This study examined the relationship between two different assessments used in occupational therapy: occupational based assessment (the assessment of motor and process scales-AMPS) and a body function assessment (the large Allen cognitive levels-LACL). Thirty clients performed both assessments at home after their first stroke. Results indicated moderate positive correlation between the LACL and the AMPS, yet there were discrepancies between the two tools in the determination of independence in instrumental activities of daily living (IADL). The gap between the capacity of the person and the actual performance, and the limitations and strengths of each of these assessments is discussed in relation to these contradictions. Further research is recommended with a larger controlled stratified sample. We also suggest examining the predictive value of the motor and process scales of the AMPS and the cognitive level of the LACL for independence in IADL activities. Examining other factors beyond the motor and process functions that might affect independent performance in IADL for stroke survivors is recommended.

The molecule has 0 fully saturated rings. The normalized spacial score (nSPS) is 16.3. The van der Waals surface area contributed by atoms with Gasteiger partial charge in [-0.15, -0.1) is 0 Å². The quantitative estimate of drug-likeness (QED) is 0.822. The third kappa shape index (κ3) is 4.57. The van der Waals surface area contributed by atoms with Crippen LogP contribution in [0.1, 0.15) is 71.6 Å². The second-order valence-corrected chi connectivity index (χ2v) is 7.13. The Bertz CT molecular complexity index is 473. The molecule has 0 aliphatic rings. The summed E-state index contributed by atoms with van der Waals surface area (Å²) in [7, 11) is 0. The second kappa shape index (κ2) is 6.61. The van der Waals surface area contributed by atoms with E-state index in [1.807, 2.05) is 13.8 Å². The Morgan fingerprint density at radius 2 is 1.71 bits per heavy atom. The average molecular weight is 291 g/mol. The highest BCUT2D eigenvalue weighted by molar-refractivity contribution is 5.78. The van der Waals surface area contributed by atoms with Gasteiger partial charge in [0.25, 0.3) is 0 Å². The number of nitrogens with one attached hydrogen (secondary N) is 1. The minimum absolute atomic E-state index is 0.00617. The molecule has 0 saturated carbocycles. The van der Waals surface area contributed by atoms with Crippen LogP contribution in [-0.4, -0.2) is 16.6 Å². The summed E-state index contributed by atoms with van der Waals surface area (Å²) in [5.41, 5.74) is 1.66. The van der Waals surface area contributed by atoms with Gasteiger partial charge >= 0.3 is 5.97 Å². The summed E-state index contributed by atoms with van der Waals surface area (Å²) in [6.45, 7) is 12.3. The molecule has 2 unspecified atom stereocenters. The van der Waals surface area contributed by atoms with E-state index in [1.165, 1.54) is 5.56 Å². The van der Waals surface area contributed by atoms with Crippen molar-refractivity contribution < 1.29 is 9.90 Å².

- Body function assessment
- Occupational observation assessment
ASJC Scopus subject areas
- Occupational Therapy
- Geriatrics and Gerontology